I’m not telling you this story to elicit some kind of sympathy or that sort of thing. I’m actually telling you this story to tell you what happened later, … years later. It’s far more important. Bullying sucks, kids are stupid, but it never really changes as you get older. I cross paths with many people, and it still blows me away when I see it happening.
Some time later, after I had owned CrossFit FUNCTION for several years, I got a message on Facebook from that same “ringleader” girl, inquiring about CFF and wanting to join. I remember exactly where I was and what I was doing when that notification popped up on my phone. This is someone I actively shoved out of my life that very next day in grade 7, and here she was, trying to come back into my life, .. into my gym. I remember sitting there thinking to myself that I could actively choose to ignore this message and pretend that I hadn’t got it. I could avoid her all together and carry on with my life, as great as it was. It made no sense to me to bring this person back into my life, into my gym, after all of the hurt she had caused me years ago. That was something I could never forgive her for.
But I opened the Facebook message. And I started to reply. I invited her to join Foundations. I got her set up, accepted her payment, and expected her to show up.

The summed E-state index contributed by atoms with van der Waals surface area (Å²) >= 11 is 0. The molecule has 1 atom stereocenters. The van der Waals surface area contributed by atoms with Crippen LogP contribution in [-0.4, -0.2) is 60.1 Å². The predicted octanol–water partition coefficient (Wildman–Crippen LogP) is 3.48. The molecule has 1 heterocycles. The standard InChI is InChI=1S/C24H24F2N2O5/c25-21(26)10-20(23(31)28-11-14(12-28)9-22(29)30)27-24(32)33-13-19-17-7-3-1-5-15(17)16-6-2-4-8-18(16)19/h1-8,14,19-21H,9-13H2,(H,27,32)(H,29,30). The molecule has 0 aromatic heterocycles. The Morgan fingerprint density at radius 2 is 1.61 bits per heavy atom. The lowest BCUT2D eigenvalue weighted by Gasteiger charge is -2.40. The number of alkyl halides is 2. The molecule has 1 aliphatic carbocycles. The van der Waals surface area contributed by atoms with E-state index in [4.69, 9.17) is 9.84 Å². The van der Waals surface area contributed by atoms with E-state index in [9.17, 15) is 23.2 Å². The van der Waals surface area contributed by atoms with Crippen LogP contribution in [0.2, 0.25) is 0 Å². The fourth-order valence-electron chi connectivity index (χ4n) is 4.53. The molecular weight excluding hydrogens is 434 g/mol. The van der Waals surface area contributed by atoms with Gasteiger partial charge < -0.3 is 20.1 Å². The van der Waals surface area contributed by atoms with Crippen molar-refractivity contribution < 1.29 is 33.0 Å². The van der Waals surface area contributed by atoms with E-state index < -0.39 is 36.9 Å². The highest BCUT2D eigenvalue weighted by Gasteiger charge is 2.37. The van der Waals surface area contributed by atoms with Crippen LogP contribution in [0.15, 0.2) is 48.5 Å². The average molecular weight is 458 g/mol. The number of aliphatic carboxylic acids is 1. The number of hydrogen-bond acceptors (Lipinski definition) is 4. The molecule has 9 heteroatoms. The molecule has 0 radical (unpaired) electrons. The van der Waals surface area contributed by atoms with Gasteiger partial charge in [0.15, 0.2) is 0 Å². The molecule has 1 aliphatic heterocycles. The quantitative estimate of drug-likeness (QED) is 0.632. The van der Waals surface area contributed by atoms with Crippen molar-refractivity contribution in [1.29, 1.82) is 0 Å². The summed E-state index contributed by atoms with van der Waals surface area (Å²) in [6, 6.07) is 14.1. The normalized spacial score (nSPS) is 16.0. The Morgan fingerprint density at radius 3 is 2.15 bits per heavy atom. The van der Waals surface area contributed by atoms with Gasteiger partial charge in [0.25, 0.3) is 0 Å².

I don’t think I slept that night.
You see, CrossFit changed my life. I know you’ve heard me say this several times, but this is one of those times that I can truly pin point it back to making a direct impact on. CrossFit gave me a mental and physical strength that I didn’t know I was capable of. It transformed my perception of how a female should look, and what a person can be capable of. It gave me a level of self-confidence that arguably nothing else in my life could provide me with, and that’s the key point to this life changing experience.
Most people that bully others are highly insecure about themselves in some way, shape, or form. They put others down to help themselves feel superior or better about themselves. Knowing this person – obvious insecurities – I knew that if CrossFit could change my life, and CFF could change the handfuls of my client’s lives as I knew it had – there was a potential to help her. And I would be doing her a disservice if I didn’t at least try to give her the option of making a change for herself and her life.
So I invited her in to my space.
She came. She finished Foundations. She stuck around for a couple of group classes. But she didn’t last long. And that’s okay; CrossFit isn’t for everybody and I recognize that. She came to a couple of my group classes that I was coaching. Seeing her name on my roster ahead of time sparked some incredible anxiety, but again, I was there to give her the option of help, and it was her decision whether to take it or not. That’s all I could do, and I realized that.